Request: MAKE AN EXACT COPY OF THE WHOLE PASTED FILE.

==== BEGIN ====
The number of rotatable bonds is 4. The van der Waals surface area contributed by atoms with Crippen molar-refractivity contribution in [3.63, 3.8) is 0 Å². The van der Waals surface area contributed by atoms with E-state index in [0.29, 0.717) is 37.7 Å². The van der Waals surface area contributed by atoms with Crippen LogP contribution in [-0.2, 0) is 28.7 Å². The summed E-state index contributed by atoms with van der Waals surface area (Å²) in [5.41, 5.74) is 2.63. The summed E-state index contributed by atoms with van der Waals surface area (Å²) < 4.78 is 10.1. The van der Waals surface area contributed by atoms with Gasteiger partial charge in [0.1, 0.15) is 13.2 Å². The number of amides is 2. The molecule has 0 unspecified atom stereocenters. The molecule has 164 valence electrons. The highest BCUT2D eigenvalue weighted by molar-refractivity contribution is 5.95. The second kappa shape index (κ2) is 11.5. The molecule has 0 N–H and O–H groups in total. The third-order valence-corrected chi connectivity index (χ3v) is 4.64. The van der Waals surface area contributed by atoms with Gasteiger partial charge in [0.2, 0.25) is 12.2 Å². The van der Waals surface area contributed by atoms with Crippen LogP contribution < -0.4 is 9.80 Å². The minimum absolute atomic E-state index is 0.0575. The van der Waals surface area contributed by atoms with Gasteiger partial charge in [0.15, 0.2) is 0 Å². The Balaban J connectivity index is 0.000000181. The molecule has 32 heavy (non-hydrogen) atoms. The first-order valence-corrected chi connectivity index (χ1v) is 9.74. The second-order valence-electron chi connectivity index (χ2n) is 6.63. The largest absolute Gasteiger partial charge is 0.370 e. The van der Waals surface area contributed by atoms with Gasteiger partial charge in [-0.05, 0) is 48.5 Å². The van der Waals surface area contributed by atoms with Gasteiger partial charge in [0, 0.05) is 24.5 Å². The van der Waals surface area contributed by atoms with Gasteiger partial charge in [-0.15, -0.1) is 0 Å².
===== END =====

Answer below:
The number of rotatable bonds is 4. The van der Waals surface area contributed by atoms with Crippen molar-refractivity contribution in [3.63, 3.8) is 0 Å². The van der Waals surface area contributed by atoms with E-state index in [0.29, 0.717) is 37.7 Å². The van der Waals surface area contributed by atoms with Crippen LogP contribution in [-0.2, 0) is 28.7 Å². The summed E-state index contributed by atoms with van der Waals surface area (Å²) in [5.41, 5.74) is 2.63. The summed E-state index contributed by atoms with van der Waals surface area (Å²) < 4.78 is 10.1. The van der Waals surface area contributed by atoms with Gasteiger partial charge in [0.1, 0.15) is 13.2 Å². The number of amides is 2. The molecule has 0 unspecified atom stereocenters. The molecule has 164 valence electrons. The highest BCUT2D eigenvalue weighted by molar-refractivity contribution is 5.95. The second kappa shape index (κ2) is 11.5. The molecule has 0 N–H and O–H groups in total. The third-order valence-corrected chi connectivity index (χ3v) is 4.64. The van der Waals surface area contributed by atoms with Gasteiger partial charge in [0.2, 0.25) is 12.2 Å². The van der Waals surface area contributed by atoms with Crippen LogP contribution < -0.4 is 9.80 Å². The minimum absolute atomic E-state index is 0.0575. The van der Waals surface area contributed by atoms with Gasteiger partial charge in [0.15, 0.2) is 0 Å². The Balaban J connectivity index is 0.000000181. The molecule has 32 heavy (non-hydrogen) atoms. The first-order valence-corrected chi connectivity index (χ1v) is 9.74. The second-order valence-electron chi connectivity index (χ2n) is 6.63. The largest absolute Gasteiger partial charge is 0.370 e. The van der Waals surface area contributed by atoms with Gasteiger partial charge in [-0.05, 0) is 48.5 Å². The van der Waals surface area contributed by atoms with Gasteiger partial charge in [0, 0.05) is 24.5 Å². The van der Waals surface area contributed by atoms with Gasteiger partial charge in [-0.15, -0.1) is 0 Å².